Who hasn’t heard of the song “Get Your Kicks on Route 66”? But how much do most people know about it, and how many people have actually been lucky enough to drive it? Beginning at Grant Park in Chicago, and ending at the Santa Monica Pier in California, Route 66 has been winding its way 2,448 miles across America since it was formally established in 1926. Crossing eight states, Route 66 is more than just a highway across the country – it’s like a living history of cross-country travel, culture, and kitsch.
Over the years, Route 66 was so well traveled it gradually took on an identity of its own earning names like “Main Street of America” and “The Mother Road.” As the country took to the highways, traveling families, truck drivers, and business travelers needed places to buy fuel, food and find lodging. In order to attract travelers’ dollars, service stations paired up with diners and motels, creating a new phenomena – the roadside attraction. Although many of these businesses fell on hard times when much of small town America was bypassed by the Interstate Highway system in the 50s and 60s, Route 66 didn’t wither away and disappear. Far from it. A resurgence in nostalgia is bringing many of these travel icons back to life.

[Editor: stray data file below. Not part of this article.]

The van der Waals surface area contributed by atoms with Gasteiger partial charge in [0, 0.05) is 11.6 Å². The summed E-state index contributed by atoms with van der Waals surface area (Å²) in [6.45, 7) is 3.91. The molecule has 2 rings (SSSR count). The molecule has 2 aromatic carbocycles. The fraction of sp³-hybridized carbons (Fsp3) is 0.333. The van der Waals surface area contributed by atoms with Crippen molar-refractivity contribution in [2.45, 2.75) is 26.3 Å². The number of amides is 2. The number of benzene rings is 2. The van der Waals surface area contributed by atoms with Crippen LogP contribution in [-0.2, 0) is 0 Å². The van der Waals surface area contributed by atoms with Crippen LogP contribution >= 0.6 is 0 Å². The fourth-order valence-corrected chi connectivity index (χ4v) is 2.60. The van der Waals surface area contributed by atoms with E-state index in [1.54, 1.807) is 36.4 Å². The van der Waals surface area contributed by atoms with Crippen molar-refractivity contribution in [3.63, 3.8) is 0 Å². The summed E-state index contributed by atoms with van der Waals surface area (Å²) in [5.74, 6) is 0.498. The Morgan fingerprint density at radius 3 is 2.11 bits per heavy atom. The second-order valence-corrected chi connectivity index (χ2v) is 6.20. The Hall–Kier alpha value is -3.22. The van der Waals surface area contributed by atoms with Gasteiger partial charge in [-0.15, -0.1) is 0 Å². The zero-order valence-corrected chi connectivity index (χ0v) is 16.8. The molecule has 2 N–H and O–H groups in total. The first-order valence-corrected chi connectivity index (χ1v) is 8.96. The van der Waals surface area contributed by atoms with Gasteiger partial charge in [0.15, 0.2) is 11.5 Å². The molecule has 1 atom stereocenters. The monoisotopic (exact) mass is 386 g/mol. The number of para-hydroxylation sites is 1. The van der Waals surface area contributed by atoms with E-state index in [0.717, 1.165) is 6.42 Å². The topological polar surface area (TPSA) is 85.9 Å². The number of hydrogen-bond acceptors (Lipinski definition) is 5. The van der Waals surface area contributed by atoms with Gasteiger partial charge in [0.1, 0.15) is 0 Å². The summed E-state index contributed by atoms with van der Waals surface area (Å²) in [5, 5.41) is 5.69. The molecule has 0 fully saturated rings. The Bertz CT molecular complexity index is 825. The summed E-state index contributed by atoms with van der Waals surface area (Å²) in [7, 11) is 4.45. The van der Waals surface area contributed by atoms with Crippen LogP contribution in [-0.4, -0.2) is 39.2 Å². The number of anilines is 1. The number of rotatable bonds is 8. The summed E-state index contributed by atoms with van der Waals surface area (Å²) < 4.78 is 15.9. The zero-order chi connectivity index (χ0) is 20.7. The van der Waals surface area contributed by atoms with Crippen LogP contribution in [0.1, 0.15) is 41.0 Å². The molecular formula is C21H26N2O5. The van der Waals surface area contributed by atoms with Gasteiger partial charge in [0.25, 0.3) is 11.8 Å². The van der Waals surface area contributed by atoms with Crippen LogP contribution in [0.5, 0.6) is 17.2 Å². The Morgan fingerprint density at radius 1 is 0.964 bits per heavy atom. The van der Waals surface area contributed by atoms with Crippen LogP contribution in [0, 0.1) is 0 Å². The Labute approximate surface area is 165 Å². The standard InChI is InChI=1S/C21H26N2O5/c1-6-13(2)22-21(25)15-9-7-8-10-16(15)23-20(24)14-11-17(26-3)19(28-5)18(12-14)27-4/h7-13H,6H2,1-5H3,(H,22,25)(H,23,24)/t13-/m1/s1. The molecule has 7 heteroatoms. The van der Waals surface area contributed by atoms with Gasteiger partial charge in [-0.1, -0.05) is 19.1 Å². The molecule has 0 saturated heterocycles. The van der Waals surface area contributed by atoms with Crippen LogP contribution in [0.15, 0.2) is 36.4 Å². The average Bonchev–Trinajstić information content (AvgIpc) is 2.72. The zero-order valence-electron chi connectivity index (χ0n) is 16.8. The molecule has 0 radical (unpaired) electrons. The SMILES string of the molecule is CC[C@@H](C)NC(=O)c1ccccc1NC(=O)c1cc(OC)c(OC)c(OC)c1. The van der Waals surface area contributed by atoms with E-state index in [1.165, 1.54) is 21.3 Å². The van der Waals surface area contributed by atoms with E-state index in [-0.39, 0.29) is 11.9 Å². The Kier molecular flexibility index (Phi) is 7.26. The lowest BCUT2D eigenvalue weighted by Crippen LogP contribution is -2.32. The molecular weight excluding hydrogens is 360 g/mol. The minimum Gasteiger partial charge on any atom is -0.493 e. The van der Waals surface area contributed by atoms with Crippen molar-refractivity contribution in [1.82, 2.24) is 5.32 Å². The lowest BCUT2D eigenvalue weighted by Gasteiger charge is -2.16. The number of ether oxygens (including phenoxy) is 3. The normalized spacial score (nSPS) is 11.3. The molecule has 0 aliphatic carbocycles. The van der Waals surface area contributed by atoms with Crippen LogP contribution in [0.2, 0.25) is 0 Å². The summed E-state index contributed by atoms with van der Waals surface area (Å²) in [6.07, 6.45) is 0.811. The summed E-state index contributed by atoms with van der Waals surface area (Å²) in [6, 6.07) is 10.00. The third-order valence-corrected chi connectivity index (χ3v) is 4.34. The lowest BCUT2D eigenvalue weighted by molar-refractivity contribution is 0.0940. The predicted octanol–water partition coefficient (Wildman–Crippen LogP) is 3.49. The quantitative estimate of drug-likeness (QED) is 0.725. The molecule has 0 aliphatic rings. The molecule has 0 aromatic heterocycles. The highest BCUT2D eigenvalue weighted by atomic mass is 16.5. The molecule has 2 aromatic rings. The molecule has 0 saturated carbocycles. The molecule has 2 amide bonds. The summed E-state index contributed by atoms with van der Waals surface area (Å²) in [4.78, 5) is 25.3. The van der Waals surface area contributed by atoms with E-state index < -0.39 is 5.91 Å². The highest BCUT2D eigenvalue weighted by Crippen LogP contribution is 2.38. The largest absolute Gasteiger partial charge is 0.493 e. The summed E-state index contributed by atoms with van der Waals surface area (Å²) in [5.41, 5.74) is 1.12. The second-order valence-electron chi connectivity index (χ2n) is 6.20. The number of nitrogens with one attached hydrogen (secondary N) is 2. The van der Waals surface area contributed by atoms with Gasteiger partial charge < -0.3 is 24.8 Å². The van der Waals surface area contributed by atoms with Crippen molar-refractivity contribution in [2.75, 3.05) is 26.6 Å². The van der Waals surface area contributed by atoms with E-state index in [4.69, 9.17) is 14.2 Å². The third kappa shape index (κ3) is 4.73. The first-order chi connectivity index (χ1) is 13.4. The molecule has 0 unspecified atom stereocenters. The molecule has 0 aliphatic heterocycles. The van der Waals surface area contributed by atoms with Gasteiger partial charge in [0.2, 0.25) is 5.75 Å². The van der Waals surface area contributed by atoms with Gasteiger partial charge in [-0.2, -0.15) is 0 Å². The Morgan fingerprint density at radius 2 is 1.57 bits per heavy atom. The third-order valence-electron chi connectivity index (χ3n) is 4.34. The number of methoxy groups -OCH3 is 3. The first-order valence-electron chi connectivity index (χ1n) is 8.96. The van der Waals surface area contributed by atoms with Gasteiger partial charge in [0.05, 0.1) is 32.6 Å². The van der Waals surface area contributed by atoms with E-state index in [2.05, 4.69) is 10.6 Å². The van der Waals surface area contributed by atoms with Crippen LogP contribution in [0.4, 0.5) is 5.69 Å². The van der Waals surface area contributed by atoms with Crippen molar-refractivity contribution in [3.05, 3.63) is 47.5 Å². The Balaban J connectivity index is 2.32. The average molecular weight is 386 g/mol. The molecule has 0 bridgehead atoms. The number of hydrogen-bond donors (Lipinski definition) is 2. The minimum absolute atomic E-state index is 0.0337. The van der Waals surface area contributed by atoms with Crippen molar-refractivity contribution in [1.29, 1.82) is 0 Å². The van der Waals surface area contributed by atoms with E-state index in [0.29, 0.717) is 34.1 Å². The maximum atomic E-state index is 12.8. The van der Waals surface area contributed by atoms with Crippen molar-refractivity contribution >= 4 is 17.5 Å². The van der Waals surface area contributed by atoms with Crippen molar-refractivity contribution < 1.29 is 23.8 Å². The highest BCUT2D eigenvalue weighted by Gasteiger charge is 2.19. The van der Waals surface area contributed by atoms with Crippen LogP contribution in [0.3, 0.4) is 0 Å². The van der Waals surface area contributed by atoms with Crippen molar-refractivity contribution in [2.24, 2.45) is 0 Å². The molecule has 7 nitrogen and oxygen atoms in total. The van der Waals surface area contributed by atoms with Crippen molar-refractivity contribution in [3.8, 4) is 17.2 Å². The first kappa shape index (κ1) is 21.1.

More on Route 66 after the jump!